Several theories are used to come up with a moral compass. One of the theories is referred to as utilitarianism. According to Scarre (2020), the utilitarianism theory focuses on the outcomes of deeds, hence distinguishing right from wrong. In this theory, the most ethical choice is described as producing the greatest good for the most significant number of individuals. The theory of common good comes second. John Rawls coined the standard good theory, and it described several general conditions that could be advantageous to everyone. These are the facilities that the community members provide to fulfil their relational obligation to the rest of the members (Hussain, 2018). The third one is the philosophy of virtue ethics. It surmises that individuals acquire virtues through practice. When practising the virtues, one is considered a moral and virtuous person (Van, 2018). Deontology is the fourth one, and this theory submits that deeds could be either deemed bad or good regarding preset rules (Heinzelmann, 2018).
These theories are applicable in given occurrences to make the right decisions. For example, the theory of common good can be applied where there is a need for an affordable healthcare system that is accessible to all. People need this kind of healthcare system. This means that it would be in the government’s best interest to make it available. The utilitarian theory is applied whenever there is war in a country. If the country faces a threat from an invading nation, military action would be the best option. Although some people may lose their lives, this would prevent it from happening to the general population. For virtue ethics, a law enforcement officer may get an opportunity to kill a violent criminal; this could save more lives, but at the same time, killing would be viewed as wrong. In the case of deontology, taking the example of business practices, a business person should follow the specific rules that govern businesses to determine right or wrong.
My topic of choice from the Markkula centre for applied ethics in the Ethics Spotlight section is ethics and systematic racism. Using the Markkula framework of ethical decision-making, this issue has been presented whereby the law enforcers have killed several black Americans over time. It has shined a light on the systematic nature of racism in America. This is a very damaging situation to the people of the black race in America. Their children are mistreated in most circumstances by white people. The most unfortunate bit of the matter is that they are ill-treated by the people assigned the duty to protect all the citizens by the government.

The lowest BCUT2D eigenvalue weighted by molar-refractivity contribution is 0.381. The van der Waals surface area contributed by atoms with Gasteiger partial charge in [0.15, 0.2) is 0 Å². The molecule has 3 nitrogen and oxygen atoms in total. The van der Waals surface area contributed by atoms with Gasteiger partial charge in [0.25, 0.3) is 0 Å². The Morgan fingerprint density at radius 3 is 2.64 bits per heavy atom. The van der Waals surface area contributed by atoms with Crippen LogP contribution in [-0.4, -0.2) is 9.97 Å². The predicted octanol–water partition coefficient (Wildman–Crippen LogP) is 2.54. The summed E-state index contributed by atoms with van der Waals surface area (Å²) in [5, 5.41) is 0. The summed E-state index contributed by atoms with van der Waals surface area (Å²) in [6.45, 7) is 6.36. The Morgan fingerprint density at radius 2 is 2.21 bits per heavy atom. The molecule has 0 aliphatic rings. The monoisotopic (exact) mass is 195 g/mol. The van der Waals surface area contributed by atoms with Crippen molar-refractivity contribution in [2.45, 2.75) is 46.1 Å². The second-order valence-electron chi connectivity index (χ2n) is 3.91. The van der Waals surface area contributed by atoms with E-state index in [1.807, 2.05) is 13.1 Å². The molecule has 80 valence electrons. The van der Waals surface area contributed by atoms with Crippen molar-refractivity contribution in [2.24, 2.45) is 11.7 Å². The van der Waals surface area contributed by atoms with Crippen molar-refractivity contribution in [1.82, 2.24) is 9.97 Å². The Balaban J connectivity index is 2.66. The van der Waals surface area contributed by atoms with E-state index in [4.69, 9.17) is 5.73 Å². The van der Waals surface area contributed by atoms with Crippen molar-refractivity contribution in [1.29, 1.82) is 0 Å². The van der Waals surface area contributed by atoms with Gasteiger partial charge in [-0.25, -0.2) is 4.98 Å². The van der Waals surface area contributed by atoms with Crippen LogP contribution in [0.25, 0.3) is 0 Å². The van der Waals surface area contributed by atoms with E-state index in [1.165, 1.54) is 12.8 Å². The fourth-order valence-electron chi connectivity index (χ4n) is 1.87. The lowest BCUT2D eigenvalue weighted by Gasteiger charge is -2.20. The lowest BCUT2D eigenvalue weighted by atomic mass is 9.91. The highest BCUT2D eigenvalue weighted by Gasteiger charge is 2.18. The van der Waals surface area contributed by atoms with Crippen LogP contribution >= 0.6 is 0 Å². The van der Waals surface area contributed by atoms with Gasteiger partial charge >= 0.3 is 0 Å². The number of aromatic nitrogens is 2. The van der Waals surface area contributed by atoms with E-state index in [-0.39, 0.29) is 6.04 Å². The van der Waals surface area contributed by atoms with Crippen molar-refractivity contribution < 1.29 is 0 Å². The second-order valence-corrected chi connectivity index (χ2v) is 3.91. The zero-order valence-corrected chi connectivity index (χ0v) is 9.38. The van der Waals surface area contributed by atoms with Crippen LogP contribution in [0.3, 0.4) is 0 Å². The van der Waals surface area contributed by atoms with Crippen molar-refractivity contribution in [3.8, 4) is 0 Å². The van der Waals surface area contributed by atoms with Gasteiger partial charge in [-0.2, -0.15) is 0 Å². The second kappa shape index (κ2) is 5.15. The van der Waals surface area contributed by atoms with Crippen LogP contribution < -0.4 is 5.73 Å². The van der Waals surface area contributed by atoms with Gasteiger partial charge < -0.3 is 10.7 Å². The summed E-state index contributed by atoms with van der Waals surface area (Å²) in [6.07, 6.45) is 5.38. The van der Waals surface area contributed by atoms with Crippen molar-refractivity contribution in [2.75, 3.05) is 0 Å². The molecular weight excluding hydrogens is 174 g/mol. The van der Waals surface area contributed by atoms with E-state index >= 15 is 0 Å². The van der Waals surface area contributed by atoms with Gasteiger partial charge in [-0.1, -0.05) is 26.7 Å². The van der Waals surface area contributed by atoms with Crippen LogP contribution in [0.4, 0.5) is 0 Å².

One of the most recent cases is George Floyd’s case, which resulted in having several incidents that are widely publicized to expose the deep racial fissures in America (Green, n.p). Together with the federal government, some groups can help end the racism menace in America, including the United Nations human rights council. The options available to deal with this issue include; having a US representative nominated to the committee that deals with the elimination of racial discrimination to ensure the review of practices and policies that are longstanding to make sure everyone is treated equally. Another solution is to arrest all officers of the government who are guilty of racism. This is the decision I chose to follow and to be a state official; I ensured the immediate arrest of the police officers who were caught making racist decisions at work. The decision turned out very effective as the cases have significantly reduced. I learned that every evil in society could be effectively stopped if action is taken. In regards to follow-up, I will make sure the arrests will not stop until racism is eliminated.
Heinzelmann, N. (2018). Deontology defended. Synthese, 195(12), 5197-5216.
Hussain, W. (2018). The common good.
Scarre, G. (2020). Utilitarianism. Routledge.
Van Zyl, L. (2018). Virtue ethics: A contemporary introduction. Routledge.
Green, B. P. Six Approaches to Making Ethical Decisions in Cases of Uncertainty and Risk.